There is no question which bid for the US Army's joint air to ground missile (JAGM) contract is cooler.
Lockheed Martin is competing for the $6 billion order with a missile featuring a cooled infrared seeker. Its competitor, Raytheon, is offering an uncooled seeker.
The infrared seeker is just one of three sensors required to be embedded into the missile. A semi-active laser and a millimetre wave radar are also in the package. But the infrared sensor is getting the most attention since it represents the most obvious technical difference between the two proposals.
Raytheon has never argued that its uncooled seeker is more sophisticated than Lockheed's cooled IR seeker. Instead, Raytheon has argued that a cooled sensor is unnecessary. Each of the six initial aircraft to be equipped with JAGM already has a very capable cooled IR seeker already, so it simply doesn't need to use the camera inside the missile to identify targets at long range.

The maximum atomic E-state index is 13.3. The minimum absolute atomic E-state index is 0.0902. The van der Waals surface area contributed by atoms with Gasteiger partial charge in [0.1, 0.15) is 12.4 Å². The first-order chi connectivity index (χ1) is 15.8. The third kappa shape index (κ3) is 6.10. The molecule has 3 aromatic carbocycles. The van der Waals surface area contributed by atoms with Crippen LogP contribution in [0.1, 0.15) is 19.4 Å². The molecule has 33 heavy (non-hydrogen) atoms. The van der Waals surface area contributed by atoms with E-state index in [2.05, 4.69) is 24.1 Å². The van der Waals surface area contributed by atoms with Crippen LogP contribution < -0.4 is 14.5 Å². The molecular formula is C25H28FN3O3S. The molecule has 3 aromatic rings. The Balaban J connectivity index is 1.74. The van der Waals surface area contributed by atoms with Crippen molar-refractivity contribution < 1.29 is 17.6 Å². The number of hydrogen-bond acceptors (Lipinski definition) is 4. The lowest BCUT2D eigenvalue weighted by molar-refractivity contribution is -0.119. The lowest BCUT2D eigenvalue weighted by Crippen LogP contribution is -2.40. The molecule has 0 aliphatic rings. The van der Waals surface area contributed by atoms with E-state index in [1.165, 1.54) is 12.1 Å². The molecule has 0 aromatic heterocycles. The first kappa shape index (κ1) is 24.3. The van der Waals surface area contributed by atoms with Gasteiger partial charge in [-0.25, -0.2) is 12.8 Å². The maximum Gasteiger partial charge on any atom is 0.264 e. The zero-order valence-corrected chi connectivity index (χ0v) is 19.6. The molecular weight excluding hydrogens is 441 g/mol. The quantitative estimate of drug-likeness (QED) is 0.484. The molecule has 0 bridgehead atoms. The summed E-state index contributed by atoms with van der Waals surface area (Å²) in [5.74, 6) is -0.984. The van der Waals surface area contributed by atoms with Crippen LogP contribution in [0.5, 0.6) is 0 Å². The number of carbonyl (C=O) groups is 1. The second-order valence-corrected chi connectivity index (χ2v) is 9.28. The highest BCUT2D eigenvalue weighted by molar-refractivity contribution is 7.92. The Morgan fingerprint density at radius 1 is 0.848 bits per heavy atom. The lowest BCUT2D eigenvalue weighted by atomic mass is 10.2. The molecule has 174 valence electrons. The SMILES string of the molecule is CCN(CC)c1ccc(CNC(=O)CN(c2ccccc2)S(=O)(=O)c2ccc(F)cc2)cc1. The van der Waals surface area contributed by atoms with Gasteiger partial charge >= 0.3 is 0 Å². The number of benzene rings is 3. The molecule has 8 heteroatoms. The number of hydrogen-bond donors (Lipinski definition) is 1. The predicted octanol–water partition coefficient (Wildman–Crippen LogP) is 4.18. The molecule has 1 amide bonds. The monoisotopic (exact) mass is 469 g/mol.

Lockheed has argued that Raytheon's strategy takes unnecessary risks on a battlefield where every long-range seeker is welcome. Alas, the cooled sensor was not able to help Lockheed during live-fire tests last year, when a series of unrelated component glitches led two misses in three attempts.
We'll find out which side of this argument wins. The US Army was planning to award the JAGM contract by the end of this month, but no one expects that to happen now until at least October and possibly November.